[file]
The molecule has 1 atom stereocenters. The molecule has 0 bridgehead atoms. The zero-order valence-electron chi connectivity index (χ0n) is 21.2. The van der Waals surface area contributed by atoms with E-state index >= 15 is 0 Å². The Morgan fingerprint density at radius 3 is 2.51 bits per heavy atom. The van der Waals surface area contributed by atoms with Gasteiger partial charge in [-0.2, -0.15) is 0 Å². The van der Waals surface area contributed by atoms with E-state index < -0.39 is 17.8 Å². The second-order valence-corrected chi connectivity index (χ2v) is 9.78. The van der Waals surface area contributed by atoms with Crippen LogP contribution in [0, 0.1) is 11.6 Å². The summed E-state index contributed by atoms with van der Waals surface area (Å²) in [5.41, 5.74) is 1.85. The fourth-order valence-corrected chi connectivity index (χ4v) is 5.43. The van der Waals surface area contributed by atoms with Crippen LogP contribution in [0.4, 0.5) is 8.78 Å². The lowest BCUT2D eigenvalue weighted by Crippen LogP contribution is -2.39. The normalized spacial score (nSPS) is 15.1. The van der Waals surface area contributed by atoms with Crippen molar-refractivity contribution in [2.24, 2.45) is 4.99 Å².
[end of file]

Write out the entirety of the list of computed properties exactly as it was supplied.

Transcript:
The molecule has 1 atom stereocenters. The molecule has 0 bridgehead atoms. The zero-order valence-electron chi connectivity index (χ0n) is 21.2. The van der Waals surface area contributed by atoms with E-state index >= 15 is 0 Å². The Morgan fingerprint density at radius 3 is 2.51 bits per heavy atom. The van der Waals surface area contributed by atoms with Gasteiger partial charge in [-0.2, -0.15) is 0 Å². The van der Waals surface area contributed by atoms with E-state index < -0.39 is 17.8 Å². The second-order valence-corrected chi connectivity index (χ2v) is 9.78. The van der Waals surface area contributed by atoms with Crippen LogP contribution in [0, 0.1) is 11.6 Å². The summed E-state index contributed by atoms with van der Waals surface area (Å²) in [5.41, 5.74) is 1.85. The fourth-order valence-corrected chi connectivity index (χ4v) is 5.43. The van der Waals surface area contributed by atoms with Crippen LogP contribution in [0.4, 0.5) is 8.78 Å². The lowest BCUT2D eigenvalue weighted by Crippen LogP contribution is -2.39. The normalized spacial score (nSPS) is 15.1. The van der Waals surface area contributed by atoms with Crippen molar-refractivity contribution in [2.24, 2.45) is 4.99 Å².